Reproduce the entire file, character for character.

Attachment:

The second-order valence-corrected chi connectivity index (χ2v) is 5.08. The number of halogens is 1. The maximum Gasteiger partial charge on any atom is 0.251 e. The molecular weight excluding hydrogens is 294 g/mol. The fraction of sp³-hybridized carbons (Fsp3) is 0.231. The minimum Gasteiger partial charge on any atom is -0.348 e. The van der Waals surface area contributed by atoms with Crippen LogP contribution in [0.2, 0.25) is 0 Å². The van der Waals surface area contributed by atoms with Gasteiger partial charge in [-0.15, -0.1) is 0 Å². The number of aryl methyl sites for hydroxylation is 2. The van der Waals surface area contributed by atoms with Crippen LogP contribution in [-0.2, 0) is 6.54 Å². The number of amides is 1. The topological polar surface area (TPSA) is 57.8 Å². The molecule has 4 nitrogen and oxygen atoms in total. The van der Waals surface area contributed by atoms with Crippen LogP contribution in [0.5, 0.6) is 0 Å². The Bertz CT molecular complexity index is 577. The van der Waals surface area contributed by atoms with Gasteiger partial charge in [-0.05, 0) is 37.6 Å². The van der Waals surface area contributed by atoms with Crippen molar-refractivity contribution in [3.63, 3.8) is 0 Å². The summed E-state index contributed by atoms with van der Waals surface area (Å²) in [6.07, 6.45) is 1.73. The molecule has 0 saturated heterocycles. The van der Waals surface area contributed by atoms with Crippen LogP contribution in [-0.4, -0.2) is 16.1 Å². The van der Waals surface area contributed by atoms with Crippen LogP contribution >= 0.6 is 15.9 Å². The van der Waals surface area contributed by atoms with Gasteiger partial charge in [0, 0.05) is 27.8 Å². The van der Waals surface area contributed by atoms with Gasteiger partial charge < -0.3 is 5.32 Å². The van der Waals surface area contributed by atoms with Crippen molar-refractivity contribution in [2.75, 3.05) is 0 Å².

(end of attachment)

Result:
The second-order valence-corrected chi connectivity index (χ2v) is 5.08. The number of halogens is 1. The maximum Gasteiger partial charge on any atom is 0.251 e. The molecular weight excluding hydrogens is 294 g/mol. The fraction of sp³-hybridized carbons (Fsp3) is 0.231. The minimum Gasteiger partial charge on any atom is -0.348 e. The van der Waals surface area contributed by atoms with Crippen LogP contribution in [0.2, 0.25) is 0 Å². The van der Waals surface area contributed by atoms with Gasteiger partial charge in [-0.15, -0.1) is 0 Å². The number of aryl methyl sites for hydroxylation is 2. The van der Waals surface area contributed by atoms with Crippen LogP contribution in [-0.2, 0) is 6.54 Å². The number of amides is 1. The topological polar surface area (TPSA) is 57.8 Å². The molecule has 4 nitrogen and oxygen atoms in total. The van der Waals surface area contributed by atoms with Crippen LogP contribution in [0.5, 0.6) is 0 Å². The Bertz CT molecular complexity index is 577. The van der Waals surface area contributed by atoms with Gasteiger partial charge in [-0.05, 0) is 37.6 Å². The van der Waals surface area contributed by atoms with Crippen molar-refractivity contribution in [3.63, 3.8) is 0 Å². The summed E-state index contributed by atoms with van der Waals surface area (Å²) in [6.07, 6.45) is 1.73. The molecule has 0 saturated heterocycles. The van der Waals surface area contributed by atoms with Crippen LogP contribution in [-0.4, -0.2) is 16.1 Å². The van der Waals surface area contributed by atoms with Crippen LogP contribution >= 0.6 is 15.9 Å². The van der Waals surface area contributed by atoms with Gasteiger partial charge in [0, 0.05) is 27.8 Å². The van der Waals surface area contributed by atoms with Gasteiger partial charge < -0.3 is 5.32 Å². The van der Waals surface area contributed by atoms with Crippen molar-refractivity contribution in [2.75, 3.05) is 0 Å².